To determine the nature and severity of vasomotor symptoms, sexual problems, mood and sleep disturbance in community-dwelling breast cancer patients, whether and where they received treatment for these symptoms and their satisfaction with treatment received.
Online cross-sectional survey distributed through Breast Cancer Network Australia (BCNA).
524/2286 women responded to the invitation to participate. Of these, 74% (385/523) reported symptoms of interest and were included in the analysis. Mean age was 55.2 years and mean time since breast cancer diagnosis was 5.7 years. Most (66%) had received chemotherapy and were taking endocrine therapy (64%). The most common symptoms were hot flushes/night sweats and sleep disturbance (both 89%), vaginal dryness (75%), mood swings (62%) and sexual problems (60%). Symptoms were mild (21-33%) or moderate (21-38%) in around one third and severe in up to one quarter (8-26%). Symptoms affected the ability to “get on with their life” for 36%, predicted by severity of hot flushes (OR 1.4), sleep disturbance (OR 1.3), mood disturbance (OR 1.3), and sexual problems (OR 1.3). Only 32% were offered treatment, mostly delivered by GPs (33%) or oncologists (26%). Only 49% found this “somewhat effective” and 34% found it ineffective. The majority (60%) wanted more support to manage their symptoms.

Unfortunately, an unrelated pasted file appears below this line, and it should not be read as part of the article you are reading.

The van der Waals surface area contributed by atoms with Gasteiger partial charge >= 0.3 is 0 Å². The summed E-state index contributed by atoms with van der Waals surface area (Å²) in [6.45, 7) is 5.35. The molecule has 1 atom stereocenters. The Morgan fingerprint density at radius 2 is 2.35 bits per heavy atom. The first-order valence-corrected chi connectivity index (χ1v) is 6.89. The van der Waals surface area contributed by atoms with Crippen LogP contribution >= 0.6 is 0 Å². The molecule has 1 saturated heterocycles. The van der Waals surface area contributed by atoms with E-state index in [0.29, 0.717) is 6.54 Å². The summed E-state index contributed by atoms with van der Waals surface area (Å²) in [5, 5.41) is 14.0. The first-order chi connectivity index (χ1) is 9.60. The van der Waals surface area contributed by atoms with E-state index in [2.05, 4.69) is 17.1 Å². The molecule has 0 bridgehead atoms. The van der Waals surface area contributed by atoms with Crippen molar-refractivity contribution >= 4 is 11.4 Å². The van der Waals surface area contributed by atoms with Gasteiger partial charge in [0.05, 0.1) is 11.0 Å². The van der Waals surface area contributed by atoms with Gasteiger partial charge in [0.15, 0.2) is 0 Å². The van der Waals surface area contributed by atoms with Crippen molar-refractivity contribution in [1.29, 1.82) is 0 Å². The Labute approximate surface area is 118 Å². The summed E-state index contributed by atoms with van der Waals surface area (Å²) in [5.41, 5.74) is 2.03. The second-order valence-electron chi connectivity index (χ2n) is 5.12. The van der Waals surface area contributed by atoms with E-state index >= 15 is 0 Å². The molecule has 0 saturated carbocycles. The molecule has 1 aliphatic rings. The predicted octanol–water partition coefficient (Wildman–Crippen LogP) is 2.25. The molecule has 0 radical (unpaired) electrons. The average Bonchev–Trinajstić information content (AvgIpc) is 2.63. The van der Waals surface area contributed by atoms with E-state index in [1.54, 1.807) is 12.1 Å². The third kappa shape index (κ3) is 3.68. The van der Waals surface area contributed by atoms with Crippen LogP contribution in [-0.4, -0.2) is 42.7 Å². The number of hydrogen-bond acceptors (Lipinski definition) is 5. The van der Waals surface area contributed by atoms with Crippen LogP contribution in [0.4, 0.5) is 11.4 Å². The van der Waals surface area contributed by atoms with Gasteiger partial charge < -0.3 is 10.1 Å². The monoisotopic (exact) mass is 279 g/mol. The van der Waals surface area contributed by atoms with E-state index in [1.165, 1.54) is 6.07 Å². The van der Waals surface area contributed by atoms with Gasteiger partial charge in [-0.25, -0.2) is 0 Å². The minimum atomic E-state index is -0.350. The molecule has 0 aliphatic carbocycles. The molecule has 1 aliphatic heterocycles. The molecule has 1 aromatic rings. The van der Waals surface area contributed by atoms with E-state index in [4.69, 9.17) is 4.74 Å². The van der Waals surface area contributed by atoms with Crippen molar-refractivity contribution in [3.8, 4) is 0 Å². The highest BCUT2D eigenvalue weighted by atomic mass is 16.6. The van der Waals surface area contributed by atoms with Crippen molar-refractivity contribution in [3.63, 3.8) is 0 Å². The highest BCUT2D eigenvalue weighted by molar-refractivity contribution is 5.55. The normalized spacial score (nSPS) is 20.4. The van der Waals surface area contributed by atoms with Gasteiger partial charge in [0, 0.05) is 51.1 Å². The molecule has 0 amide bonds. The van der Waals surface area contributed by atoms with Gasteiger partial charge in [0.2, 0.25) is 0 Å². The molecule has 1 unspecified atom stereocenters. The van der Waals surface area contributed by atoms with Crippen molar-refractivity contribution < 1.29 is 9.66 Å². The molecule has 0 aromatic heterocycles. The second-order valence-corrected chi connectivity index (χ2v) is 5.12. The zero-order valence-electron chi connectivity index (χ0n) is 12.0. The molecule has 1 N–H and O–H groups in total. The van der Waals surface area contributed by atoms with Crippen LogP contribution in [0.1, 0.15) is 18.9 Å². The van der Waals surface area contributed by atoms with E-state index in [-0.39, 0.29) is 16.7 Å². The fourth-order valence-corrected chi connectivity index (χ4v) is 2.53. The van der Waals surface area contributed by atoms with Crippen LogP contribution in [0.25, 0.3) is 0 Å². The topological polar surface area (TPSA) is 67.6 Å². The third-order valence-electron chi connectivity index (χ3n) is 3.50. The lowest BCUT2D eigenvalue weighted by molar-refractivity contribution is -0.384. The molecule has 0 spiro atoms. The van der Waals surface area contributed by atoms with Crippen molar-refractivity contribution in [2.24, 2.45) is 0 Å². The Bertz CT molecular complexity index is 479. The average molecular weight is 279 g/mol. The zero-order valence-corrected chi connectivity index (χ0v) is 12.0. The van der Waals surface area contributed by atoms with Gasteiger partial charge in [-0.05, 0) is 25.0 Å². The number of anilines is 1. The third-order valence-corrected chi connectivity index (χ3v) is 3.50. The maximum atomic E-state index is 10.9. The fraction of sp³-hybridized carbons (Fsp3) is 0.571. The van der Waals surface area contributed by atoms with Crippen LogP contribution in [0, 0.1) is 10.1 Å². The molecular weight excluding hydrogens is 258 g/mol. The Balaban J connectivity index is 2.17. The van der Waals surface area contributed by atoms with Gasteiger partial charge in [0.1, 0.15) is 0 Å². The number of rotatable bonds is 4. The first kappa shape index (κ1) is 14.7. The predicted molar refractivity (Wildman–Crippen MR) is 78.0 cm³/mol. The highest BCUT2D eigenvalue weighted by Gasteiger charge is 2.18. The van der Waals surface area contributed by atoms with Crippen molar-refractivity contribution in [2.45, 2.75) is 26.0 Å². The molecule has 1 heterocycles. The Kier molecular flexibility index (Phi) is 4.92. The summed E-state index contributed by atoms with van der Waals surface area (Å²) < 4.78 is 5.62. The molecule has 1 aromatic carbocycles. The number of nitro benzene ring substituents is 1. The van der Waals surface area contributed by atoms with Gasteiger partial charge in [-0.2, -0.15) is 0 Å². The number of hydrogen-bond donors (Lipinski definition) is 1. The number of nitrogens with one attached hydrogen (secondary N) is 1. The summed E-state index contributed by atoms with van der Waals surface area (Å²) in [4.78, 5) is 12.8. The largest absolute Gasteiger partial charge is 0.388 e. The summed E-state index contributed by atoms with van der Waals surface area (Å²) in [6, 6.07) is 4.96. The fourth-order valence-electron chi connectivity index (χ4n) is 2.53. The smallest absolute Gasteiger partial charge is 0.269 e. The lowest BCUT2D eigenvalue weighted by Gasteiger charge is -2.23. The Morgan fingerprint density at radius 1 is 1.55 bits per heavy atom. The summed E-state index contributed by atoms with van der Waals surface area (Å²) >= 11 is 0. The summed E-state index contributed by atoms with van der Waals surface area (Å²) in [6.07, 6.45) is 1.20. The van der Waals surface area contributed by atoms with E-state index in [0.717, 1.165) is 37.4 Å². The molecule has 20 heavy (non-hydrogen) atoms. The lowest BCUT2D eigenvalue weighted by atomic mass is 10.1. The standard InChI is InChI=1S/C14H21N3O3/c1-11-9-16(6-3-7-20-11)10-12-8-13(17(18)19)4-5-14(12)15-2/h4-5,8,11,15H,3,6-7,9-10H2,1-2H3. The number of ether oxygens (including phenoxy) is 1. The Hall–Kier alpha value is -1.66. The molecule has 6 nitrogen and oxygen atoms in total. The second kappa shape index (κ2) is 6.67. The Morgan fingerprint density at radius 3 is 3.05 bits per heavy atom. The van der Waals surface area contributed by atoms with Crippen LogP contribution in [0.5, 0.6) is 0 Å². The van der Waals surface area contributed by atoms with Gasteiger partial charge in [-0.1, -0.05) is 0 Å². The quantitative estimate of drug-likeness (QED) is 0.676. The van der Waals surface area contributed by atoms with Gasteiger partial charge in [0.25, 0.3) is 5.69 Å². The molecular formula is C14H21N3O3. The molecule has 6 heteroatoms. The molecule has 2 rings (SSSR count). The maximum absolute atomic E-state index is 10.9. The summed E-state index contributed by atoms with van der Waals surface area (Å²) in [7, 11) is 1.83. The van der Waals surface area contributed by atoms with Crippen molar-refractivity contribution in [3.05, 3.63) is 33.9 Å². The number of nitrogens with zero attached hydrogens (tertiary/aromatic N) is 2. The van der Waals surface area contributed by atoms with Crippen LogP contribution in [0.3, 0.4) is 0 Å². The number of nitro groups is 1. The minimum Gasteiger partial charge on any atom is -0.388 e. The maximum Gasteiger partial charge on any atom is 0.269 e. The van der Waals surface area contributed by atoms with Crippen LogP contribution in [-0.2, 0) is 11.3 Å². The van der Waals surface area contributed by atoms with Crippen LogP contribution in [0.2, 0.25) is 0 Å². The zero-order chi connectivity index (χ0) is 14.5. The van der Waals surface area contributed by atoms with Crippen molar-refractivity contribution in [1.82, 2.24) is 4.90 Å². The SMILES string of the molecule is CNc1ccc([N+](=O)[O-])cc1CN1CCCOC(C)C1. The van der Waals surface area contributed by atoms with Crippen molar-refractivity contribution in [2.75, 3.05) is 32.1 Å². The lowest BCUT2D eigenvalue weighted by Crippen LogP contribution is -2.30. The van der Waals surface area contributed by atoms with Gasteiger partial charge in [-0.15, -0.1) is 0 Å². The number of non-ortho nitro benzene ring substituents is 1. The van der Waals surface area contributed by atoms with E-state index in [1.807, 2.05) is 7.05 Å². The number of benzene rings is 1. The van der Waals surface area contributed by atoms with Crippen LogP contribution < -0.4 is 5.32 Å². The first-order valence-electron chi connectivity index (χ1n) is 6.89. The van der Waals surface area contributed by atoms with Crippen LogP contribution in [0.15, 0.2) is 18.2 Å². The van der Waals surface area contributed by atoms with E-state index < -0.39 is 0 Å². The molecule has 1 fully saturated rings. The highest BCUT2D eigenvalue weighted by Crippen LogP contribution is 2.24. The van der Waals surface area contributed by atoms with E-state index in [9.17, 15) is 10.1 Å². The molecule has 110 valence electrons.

Menopausal symptoms, sexual problems, mood and sleep difficulties are common after breast cancer and often not effectively managed. There is an unmet need for coordinated care providing effective treatments.